While fixing all of this wayward code, I took notice of the incompatibilities that caused me the most trouble:
- changes to exception handling
- changing xrange() to range()
- changing raw_input() to input()
- changing my print statements into functions
- explicitly requesting relative module imports
- wrapping map() function calls in "list()" because map() now returns an iterator (I actually just re-wrote the code to use list comprehensions.)
But by far the incompatibility that caused the most heart-ache were I/O changes, and this is mostly due to the way Python 3 handles unicode.
There is far too much to say about Unicode in Python 3 to provide a detailed explanation in this post (if you're interested, I've put some great learning resources at the end of this post) but, essentially, Python no longer allows you to willy-nilly mix 8-bit string data and text objects. If you find yourself asking "Why am I having such trouble with my porting?" than the answer may be that you were playing fast-and-loose with mixing (what probably always should have been) incompatible types: unicode strings and 8-bit string data.
For this reason Python 2 was easier to deal with for programmers/scientists who dealt with largely numbers or ASCII-only text, but this won't cut it anymore. It's unreasonable and culturally chauvinistic to require that non-English speaking programmers misspell (or transliterate) their names and variables just to contribute to a non-internationalized codebase.
Before you learn anymore hacks to get unicode working in Python 2.x, consider switching to Python 3. Basically, the new I/O/string paradigm in Python 3 comes down to
- understanding unicode and utf-8
- decoding input as early as you can
- encoding output as late as you can
- only working with unicode strings within the program (no bytes!)
If you're reading this blog, you're probably a data scientist/statistician (or my parents) and you can almost assuredly make the switch to Python 3 since virtually all of our most prized packages have been ported (even nltk has a branch that works with Python 3). Just to make sure, you can use this tool that tracks the Python 3-readiness of some popular packages.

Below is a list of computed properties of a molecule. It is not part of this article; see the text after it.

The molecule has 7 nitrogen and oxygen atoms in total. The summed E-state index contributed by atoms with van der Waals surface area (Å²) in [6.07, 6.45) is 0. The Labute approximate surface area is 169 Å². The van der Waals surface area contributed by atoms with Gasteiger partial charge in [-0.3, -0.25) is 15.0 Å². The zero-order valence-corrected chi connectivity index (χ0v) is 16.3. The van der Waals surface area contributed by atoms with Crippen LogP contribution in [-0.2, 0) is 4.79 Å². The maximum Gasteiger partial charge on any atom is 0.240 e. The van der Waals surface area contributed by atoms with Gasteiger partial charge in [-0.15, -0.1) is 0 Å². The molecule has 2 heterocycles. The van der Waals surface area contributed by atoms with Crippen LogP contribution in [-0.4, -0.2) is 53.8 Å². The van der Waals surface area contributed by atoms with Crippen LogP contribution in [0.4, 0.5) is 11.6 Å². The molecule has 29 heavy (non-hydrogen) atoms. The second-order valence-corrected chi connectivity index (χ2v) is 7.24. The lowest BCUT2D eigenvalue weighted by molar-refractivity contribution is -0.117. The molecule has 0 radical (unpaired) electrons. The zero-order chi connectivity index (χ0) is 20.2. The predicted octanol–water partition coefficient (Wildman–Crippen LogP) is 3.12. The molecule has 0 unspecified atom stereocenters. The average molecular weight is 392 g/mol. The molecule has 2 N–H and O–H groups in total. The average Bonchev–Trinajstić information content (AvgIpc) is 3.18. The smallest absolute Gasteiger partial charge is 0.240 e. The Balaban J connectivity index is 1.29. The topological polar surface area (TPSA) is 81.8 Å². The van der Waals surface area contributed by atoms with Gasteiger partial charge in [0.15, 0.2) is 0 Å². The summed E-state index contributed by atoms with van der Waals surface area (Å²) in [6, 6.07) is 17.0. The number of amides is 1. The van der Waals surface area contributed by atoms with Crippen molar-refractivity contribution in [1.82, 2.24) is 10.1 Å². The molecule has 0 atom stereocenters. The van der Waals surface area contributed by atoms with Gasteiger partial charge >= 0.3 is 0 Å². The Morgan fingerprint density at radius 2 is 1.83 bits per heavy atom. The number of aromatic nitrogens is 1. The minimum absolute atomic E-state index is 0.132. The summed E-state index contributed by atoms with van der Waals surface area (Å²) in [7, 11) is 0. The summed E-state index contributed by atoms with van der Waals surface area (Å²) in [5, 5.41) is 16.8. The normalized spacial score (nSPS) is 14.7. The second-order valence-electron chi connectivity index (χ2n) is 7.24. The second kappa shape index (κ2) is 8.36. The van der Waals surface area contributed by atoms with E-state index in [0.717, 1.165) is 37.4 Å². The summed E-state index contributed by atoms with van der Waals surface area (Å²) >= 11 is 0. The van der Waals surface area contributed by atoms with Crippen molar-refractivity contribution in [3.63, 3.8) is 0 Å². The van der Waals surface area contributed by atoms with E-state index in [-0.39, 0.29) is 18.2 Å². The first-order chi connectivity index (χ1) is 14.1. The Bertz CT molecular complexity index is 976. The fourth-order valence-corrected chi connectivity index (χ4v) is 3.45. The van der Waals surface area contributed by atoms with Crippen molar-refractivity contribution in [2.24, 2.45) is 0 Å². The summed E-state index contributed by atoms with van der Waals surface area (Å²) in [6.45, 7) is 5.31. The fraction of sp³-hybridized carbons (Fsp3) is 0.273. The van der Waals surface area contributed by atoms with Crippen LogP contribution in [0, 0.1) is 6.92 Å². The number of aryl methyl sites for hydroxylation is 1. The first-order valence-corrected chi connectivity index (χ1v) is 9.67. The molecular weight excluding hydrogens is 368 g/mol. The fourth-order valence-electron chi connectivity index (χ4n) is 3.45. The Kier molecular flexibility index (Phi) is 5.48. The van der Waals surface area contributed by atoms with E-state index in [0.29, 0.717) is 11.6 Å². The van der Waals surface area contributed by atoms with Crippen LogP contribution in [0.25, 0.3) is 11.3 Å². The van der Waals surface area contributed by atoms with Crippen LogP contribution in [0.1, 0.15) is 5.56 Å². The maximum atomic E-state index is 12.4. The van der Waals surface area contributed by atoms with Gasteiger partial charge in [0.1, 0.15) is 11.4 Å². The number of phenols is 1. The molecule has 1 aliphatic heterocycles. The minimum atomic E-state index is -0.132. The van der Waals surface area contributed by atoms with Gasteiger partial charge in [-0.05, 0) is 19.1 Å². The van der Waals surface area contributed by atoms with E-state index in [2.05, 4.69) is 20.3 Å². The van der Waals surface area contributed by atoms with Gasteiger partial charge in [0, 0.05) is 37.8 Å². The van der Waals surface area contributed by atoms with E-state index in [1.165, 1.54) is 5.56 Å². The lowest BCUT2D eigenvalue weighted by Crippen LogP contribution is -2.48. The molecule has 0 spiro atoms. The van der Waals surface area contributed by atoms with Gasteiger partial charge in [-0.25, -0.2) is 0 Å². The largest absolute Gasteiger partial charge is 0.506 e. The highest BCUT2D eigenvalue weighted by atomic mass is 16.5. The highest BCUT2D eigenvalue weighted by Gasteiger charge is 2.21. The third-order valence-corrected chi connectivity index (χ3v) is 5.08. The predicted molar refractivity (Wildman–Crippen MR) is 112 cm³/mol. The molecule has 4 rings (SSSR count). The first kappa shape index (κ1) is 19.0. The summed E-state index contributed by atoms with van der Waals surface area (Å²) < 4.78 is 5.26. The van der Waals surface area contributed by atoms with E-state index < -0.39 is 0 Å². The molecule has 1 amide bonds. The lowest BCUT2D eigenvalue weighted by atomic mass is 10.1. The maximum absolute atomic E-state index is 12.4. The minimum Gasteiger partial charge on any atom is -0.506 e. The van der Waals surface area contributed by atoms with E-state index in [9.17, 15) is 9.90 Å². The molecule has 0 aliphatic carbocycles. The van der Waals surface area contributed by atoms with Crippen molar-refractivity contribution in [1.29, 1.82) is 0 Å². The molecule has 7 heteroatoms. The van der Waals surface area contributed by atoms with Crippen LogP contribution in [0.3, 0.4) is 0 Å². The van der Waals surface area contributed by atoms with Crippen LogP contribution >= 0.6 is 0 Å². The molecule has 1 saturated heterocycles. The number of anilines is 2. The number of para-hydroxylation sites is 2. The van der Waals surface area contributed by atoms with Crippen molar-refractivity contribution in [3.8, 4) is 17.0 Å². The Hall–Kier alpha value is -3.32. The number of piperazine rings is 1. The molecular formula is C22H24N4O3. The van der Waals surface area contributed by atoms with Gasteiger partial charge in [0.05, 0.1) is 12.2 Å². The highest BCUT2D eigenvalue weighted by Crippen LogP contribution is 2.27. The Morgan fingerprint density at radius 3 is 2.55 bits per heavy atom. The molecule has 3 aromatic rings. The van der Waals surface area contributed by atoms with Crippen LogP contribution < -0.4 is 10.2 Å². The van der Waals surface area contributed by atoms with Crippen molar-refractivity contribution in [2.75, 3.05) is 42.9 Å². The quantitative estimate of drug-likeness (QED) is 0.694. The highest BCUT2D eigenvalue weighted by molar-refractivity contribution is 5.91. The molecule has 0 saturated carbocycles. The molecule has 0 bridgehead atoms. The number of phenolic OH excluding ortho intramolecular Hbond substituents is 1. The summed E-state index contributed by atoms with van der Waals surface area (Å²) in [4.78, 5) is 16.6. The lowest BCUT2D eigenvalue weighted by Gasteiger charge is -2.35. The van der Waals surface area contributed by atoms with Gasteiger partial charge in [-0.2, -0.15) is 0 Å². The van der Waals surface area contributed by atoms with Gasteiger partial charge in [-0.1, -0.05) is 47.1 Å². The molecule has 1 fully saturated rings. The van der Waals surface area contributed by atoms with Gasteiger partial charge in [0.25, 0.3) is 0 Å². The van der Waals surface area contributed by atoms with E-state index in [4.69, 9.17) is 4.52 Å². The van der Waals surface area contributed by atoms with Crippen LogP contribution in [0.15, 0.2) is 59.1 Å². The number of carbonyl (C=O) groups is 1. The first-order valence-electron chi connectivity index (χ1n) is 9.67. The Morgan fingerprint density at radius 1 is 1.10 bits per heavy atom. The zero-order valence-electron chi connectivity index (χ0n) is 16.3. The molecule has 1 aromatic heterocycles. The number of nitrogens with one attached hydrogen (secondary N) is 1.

This post was in no way meant to shame programmers/scientists who still choose to use Python 2.x. I completely understand and sympathize with those that have very large Python 2 codebases to maintain or are locked into a particular Python version because of their company policy or their clients' needs.
If you are interested using Python 3, though, but want to approach it cautiously, consider using the 2to3 conversion tool to see how the code needs to change. Another great strategy is to use the various __future__ imports to ease the transition. Something like:
from __future__ import division, absolute_import, print_function, unicode_literals
At the least, you call python using the "-3" flag to see possible problems and incompatibilities. You can do this by changing your shebang line to something like
#!/usr/bin/env python -3
or create the following shell alias
alias python="python -3"
Resources for learning Python 3 I/O and unicode:
- Unicode HOWTO
- Processing Text Files in Python 3
- Pragmatic Unicode
- Unicode in Python, and how to prevent it
- Mastering Python 3 I/O
- The Absolute Minimum Every Software Developer Absolutely, Positively Must Know About Unicode and Character Sets (No Excuses!)
Other notes from Python 3 apologists:
- Python 3 Q&A
- Python 3 is fine
- 10 awesome features of Python that you can't use because you refuse to upgrade to Python 3